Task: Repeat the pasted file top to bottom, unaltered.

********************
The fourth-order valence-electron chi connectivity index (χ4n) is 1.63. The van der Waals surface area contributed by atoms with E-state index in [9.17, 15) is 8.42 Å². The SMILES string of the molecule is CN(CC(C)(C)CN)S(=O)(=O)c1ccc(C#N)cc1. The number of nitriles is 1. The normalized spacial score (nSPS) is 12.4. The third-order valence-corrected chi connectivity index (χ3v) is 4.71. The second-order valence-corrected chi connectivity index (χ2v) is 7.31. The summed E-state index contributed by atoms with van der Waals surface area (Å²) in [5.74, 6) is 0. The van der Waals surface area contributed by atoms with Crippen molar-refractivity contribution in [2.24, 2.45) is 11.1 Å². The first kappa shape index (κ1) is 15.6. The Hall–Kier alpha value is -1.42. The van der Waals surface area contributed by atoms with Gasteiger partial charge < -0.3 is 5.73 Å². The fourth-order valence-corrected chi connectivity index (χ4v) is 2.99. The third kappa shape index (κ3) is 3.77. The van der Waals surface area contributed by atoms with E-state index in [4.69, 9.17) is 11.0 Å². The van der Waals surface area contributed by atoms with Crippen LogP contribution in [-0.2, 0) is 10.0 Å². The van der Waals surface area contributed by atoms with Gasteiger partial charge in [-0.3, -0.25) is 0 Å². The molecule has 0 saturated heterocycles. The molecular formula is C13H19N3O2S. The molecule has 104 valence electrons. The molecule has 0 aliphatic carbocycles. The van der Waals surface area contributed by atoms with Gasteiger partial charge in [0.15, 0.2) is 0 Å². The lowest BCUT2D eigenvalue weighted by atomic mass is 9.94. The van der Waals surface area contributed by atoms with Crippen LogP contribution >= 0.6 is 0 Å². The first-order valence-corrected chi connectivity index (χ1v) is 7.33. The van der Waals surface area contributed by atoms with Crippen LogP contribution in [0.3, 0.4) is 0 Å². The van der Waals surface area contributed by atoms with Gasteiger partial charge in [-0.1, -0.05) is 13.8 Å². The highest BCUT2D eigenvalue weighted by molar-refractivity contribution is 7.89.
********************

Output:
The fourth-order valence-electron chi connectivity index (χ4n) is 1.63. The van der Waals surface area contributed by atoms with E-state index in [9.17, 15) is 8.42 Å². The SMILES string of the molecule is CN(CC(C)(C)CN)S(=O)(=O)c1ccc(C#N)cc1. The number of nitriles is 1. The normalized spacial score (nSPS) is 12.4. The third-order valence-corrected chi connectivity index (χ3v) is 4.71. The second-order valence-corrected chi connectivity index (χ2v) is 7.31. The summed E-state index contributed by atoms with van der Waals surface area (Å²) in [5.74, 6) is 0. The van der Waals surface area contributed by atoms with Crippen molar-refractivity contribution in [2.24, 2.45) is 11.1 Å². The first kappa shape index (κ1) is 15.6. The Hall–Kier alpha value is -1.42. The van der Waals surface area contributed by atoms with Gasteiger partial charge < -0.3 is 5.73 Å². The fourth-order valence-corrected chi connectivity index (χ4v) is 2.99. The third kappa shape index (κ3) is 3.77. The van der Waals surface area contributed by atoms with E-state index in [4.69, 9.17) is 11.0 Å². The van der Waals surface area contributed by atoms with Crippen LogP contribution in [-0.2, 0) is 10.0 Å². The van der Waals surface area contributed by atoms with Gasteiger partial charge in [-0.3, -0.25) is 0 Å². The molecule has 0 saturated heterocycles. The molecular formula is C13H19N3O2S. The molecule has 104 valence electrons. The molecule has 0 aliphatic carbocycles. The van der Waals surface area contributed by atoms with Gasteiger partial charge in [0.15, 0.2) is 0 Å². The lowest BCUT2D eigenvalue weighted by atomic mass is 9.94. The van der Waals surface area contributed by atoms with Crippen LogP contribution >= 0.6 is 0 Å². The first-order valence-corrected chi connectivity index (χ1v) is 7.33. The van der Waals surface area contributed by atoms with Crippen LogP contribution in [0.3, 0.4) is 0 Å². The van der Waals surface area contributed by atoms with Gasteiger partial charge in [-0.1, -0.05) is 13.8 Å². The highest BCUT2D eigenvalue weighted by molar-refractivity contribution is 7.89.